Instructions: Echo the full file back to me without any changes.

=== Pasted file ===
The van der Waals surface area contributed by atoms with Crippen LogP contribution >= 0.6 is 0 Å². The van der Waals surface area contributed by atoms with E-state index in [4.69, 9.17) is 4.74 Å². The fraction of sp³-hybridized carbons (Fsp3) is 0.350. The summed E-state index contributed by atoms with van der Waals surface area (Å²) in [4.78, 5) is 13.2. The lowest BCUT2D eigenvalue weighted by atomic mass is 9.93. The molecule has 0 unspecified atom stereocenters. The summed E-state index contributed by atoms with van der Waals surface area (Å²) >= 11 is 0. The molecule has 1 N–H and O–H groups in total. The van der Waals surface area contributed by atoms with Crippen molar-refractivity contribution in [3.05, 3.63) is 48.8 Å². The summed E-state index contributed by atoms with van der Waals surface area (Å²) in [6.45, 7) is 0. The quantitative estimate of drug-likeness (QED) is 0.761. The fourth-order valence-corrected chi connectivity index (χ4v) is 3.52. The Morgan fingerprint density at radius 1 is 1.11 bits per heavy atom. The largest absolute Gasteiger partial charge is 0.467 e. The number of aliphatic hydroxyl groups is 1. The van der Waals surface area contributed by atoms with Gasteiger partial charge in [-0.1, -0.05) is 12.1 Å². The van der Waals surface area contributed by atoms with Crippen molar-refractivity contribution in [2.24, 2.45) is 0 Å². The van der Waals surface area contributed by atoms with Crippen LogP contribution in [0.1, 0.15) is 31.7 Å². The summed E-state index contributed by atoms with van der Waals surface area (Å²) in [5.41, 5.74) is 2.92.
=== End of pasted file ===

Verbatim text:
The van der Waals surface area contributed by atoms with Crippen LogP contribution >= 0.6 is 0 Å². The van der Waals surface area contributed by atoms with E-state index in [4.69, 9.17) is 4.74 Å². The fraction of sp³-hybridized carbons (Fsp3) is 0.350. The summed E-state index contributed by atoms with van der Waals surface area (Å²) in [4.78, 5) is 13.2. The lowest BCUT2D eigenvalue weighted by atomic mass is 9.93. The molecule has 0 unspecified atom stereocenters. The summed E-state index contributed by atoms with van der Waals surface area (Å²) >= 11 is 0. The molecule has 1 N–H and O–H groups in total. The van der Waals surface area contributed by atoms with Crippen molar-refractivity contribution in [3.05, 3.63) is 48.8 Å². The summed E-state index contributed by atoms with van der Waals surface area (Å²) in [6.45, 7) is 0. The quantitative estimate of drug-likeness (QED) is 0.761. The fourth-order valence-corrected chi connectivity index (χ4v) is 3.52. The Morgan fingerprint density at radius 1 is 1.11 bits per heavy atom. The largest absolute Gasteiger partial charge is 0.467 e. The number of aliphatic hydroxyl groups is 1. The van der Waals surface area contributed by atoms with Gasteiger partial charge in [-0.1, -0.05) is 12.1 Å². The van der Waals surface area contributed by atoms with Crippen molar-refractivity contribution in [2.24, 2.45) is 0 Å². The van der Waals surface area contributed by atoms with Crippen LogP contribution in [0.1, 0.15) is 31.7 Å². The summed E-state index contributed by atoms with van der Waals surface area (Å²) in [5.41, 5.74) is 2.92.